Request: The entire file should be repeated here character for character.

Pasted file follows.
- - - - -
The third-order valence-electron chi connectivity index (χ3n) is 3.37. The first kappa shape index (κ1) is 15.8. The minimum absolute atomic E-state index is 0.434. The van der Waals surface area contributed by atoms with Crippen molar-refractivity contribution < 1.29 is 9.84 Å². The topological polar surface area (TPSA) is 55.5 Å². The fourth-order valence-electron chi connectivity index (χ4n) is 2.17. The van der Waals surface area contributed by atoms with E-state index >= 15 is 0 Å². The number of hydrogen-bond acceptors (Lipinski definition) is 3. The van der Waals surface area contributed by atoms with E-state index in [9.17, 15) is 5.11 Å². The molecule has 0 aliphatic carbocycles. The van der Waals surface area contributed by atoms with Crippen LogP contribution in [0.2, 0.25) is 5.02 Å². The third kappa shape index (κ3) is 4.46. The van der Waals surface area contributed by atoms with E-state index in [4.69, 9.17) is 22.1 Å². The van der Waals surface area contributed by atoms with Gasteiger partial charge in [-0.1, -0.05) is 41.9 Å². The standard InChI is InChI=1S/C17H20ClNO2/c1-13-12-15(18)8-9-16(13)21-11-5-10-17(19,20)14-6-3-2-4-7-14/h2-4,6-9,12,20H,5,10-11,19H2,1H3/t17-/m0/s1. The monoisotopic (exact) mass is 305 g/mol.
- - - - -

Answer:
The third-order valence-electron chi connectivity index (χ3n) is 3.37. The first kappa shape index (κ1) is 15.8. The minimum absolute atomic E-state index is 0.434. The van der Waals surface area contributed by atoms with Crippen molar-refractivity contribution < 1.29 is 9.84 Å². The topological polar surface area (TPSA) is 55.5 Å². The fourth-order valence-electron chi connectivity index (χ4n) is 2.17. The van der Waals surface area contributed by atoms with E-state index >= 15 is 0 Å². The number of hydrogen-bond acceptors (Lipinski definition) is 3. The van der Waals surface area contributed by atoms with E-state index in [9.17, 15) is 5.11 Å². The molecule has 0 aliphatic carbocycles. The van der Waals surface area contributed by atoms with Crippen LogP contribution in [0.2, 0.25) is 5.02 Å². The third kappa shape index (κ3) is 4.46. The van der Waals surface area contributed by atoms with E-state index in [4.69, 9.17) is 22.1 Å². The van der Waals surface area contributed by atoms with Gasteiger partial charge in [-0.1, -0.05) is 41.9 Å². The standard InChI is InChI=1S/C17H20ClNO2/c1-13-12-15(18)8-9-16(13)21-11-5-10-17(19,20)14-6-3-2-4-7-14/h2-4,6-9,12,20H,5,10-11,19H2,1H3/t17-/m0/s1. The monoisotopic (exact) mass is 305 g/mol.